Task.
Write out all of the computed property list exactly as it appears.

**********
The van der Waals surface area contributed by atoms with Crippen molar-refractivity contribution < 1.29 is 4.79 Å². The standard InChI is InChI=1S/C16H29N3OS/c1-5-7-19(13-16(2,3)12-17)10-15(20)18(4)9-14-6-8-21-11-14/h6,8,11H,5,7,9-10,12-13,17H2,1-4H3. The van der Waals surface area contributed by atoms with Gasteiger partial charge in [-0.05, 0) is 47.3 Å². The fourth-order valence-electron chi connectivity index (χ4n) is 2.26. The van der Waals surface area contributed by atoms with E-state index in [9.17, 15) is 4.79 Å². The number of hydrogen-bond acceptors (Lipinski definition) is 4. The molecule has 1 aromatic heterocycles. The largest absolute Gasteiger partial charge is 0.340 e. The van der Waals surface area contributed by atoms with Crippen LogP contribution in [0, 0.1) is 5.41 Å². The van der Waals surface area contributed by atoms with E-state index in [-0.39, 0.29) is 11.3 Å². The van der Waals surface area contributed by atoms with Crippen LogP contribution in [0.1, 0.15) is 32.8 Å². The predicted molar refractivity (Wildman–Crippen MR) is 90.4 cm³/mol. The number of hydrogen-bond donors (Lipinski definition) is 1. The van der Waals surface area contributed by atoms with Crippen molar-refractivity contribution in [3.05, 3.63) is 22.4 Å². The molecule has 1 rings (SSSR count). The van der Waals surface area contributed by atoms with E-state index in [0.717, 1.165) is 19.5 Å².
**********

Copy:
The van der Waals surface area contributed by atoms with Crippen molar-refractivity contribution < 1.29 is 4.79 Å². The standard InChI is InChI=1S/C16H29N3OS/c1-5-7-19(13-16(2,3)12-17)10-15(20)18(4)9-14-6-8-21-11-14/h6,8,11H,5,7,9-10,12-13,17H2,1-4H3. The van der Waals surface area contributed by atoms with Gasteiger partial charge in [-0.05, 0) is 47.3 Å². The fourth-order valence-electron chi connectivity index (χ4n) is 2.26. The van der Waals surface area contributed by atoms with E-state index in [9.17, 15) is 4.79 Å². The number of hydrogen-bond acceptors (Lipinski definition) is 4. The molecule has 1 aromatic heterocycles. The largest absolute Gasteiger partial charge is 0.340 e. The van der Waals surface area contributed by atoms with Crippen LogP contribution in [0, 0.1) is 5.41 Å². The van der Waals surface area contributed by atoms with E-state index in [-0.39, 0.29) is 11.3 Å². The van der Waals surface area contributed by atoms with Crippen LogP contribution in [0.1, 0.15) is 32.8 Å². The predicted molar refractivity (Wildman–Crippen MR) is 90.4 cm³/mol. The number of hydrogen-bond donors (Lipinski definition) is 1. The van der Waals surface area contributed by atoms with Crippen molar-refractivity contribution in [3.05, 3.63) is 22.4 Å². The molecule has 1 rings (SSSR count). The van der Waals surface area contributed by atoms with E-state index in [0.717, 1.165) is 19.5 Å².